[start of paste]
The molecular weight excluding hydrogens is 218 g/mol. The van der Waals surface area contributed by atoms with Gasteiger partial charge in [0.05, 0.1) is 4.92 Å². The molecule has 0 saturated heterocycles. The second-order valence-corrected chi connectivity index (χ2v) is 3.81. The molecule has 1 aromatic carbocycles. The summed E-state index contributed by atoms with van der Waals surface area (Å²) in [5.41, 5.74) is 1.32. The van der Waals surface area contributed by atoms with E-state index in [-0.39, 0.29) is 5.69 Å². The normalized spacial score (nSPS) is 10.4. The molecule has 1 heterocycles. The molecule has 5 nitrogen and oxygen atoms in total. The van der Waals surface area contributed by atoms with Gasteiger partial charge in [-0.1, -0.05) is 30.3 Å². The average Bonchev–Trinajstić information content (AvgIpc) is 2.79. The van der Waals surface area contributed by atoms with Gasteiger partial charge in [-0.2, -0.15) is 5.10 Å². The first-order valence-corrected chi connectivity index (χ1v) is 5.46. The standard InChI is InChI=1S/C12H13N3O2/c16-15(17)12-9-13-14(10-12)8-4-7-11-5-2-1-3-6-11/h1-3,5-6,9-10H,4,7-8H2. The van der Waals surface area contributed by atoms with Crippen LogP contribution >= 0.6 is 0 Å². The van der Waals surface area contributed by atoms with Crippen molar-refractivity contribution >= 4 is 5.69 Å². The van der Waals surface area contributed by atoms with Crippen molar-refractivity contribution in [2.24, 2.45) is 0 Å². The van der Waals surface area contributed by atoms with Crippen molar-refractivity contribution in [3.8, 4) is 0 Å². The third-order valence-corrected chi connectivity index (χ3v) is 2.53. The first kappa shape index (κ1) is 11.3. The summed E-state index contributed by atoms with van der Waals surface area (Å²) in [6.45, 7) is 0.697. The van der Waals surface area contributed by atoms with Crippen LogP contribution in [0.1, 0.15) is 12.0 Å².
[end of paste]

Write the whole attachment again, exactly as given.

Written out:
The molecular weight excluding hydrogens is 218 g/mol. The van der Waals surface area contributed by atoms with Gasteiger partial charge in [0.05, 0.1) is 4.92 Å². The molecule has 0 saturated heterocycles. The second-order valence-corrected chi connectivity index (χ2v) is 3.81. The molecule has 1 aromatic carbocycles. The summed E-state index contributed by atoms with van der Waals surface area (Å²) in [5.41, 5.74) is 1.32. The van der Waals surface area contributed by atoms with E-state index in [-0.39, 0.29) is 5.69 Å². The normalized spacial score (nSPS) is 10.4. The molecule has 1 heterocycles. The molecule has 5 nitrogen and oxygen atoms in total. The van der Waals surface area contributed by atoms with Gasteiger partial charge in [-0.1, -0.05) is 30.3 Å². The average Bonchev–Trinajstić information content (AvgIpc) is 2.79. The van der Waals surface area contributed by atoms with Gasteiger partial charge in [-0.2, -0.15) is 5.10 Å². The first-order valence-corrected chi connectivity index (χ1v) is 5.46. The standard InChI is InChI=1S/C12H13N3O2/c16-15(17)12-9-13-14(10-12)8-4-7-11-5-2-1-3-6-11/h1-3,5-6,9-10H,4,7-8H2. The van der Waals surface area contributed by atoms with Crippen LogP contribution >= 0.6 is 0 Å². The van der Waals surface area contributed by atoms with Crippen molar-refractivity contribution >= 4 is 5.69 Å². The van der Waals surface area contributed by atoms with Crippen molar-refractivity contribution in [2.24, 2.45) is 0 Å². The van der Waals surface area contributed by atoms with Crippen molar-refractivity contribution in [3.8, 4) is 0 Å². The third-order valence-corrected chi connectivity index (χ3v) is 2.53. The first kappa shape index (κ1) is 11.3. The summed E-state index contributed by atoms with van der Waals surface area (Å²) in [6.45, 7) is 0.697. The van der Waals surface area contributed by atoms with Crippen LogP contribution in [0.1, 0.15) is 12.0 Å².